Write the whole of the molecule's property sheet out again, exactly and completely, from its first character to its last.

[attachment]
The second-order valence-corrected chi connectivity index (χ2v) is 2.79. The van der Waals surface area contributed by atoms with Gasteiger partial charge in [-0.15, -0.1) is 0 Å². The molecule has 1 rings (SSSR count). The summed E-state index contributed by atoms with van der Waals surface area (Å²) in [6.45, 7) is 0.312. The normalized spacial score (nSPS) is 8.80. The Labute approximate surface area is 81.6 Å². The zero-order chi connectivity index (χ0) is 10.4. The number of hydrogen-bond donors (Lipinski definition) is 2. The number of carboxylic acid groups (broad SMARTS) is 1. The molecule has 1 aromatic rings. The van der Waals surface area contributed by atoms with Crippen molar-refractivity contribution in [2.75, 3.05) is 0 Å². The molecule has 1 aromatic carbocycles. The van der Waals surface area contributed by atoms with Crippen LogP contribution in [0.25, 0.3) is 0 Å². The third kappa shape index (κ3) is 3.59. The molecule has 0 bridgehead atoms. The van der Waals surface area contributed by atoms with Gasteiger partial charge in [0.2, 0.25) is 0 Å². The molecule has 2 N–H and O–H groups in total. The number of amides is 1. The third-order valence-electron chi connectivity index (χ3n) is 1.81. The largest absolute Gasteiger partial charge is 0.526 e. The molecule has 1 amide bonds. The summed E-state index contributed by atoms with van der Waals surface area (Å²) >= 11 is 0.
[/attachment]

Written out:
The second-order valence-corrected chi connectivity index (χ2v) is 2.79. The van der Waals surface area contributed by atoms with Gasteiger partial charge in [-0.15, -0.1) is 0 Å². The molecule has 1 rings (SSSR count). The summed E-state index contributed by atoms with van der Waals surface area (Å²) in [6.45, 7) is 0.312. The normalized spacial score (nSPS) is 8.80. The Labute approximate surface area is 81.6 Å². The zero-order chi connectivity index (χ0) is 10.4. The number of hydrogen-bond donors (Lipinski definition) is 2. The number of carboxylic acid groups (broad SMARTS) is 1. The molecule has 1 aromatic rings. The van der Waals surface area contributed by atoms with Crippen molar-refractivity contribution in [2.75, 3.05) is 0 Å². The molecule has 1 aromatic carbocycles. The van der Waals surface area contributed by atoms with Crippen LogP contribution in [0.25, 0.3) is 0 Å². The third kappa shape index (κ3) is 3.59. The molecule has 0 bridgehead atoms. The van der Waals surface area contributed by atoms with Gasteiger partial charge in [0.2, 0.25) is 0 Å². The molecule has 2 N–H and O–H groups in total. The number of amides is 1. The third-order valence-electron chi connectivity index (χ3n) is 1.81. The largest absolute Gasteiger partial charge is 0.526 e. The molecule has 1 amide bonds. The summed E-state index contributed by atoms with van der Waals surface area (Å²) >= 11 is 0.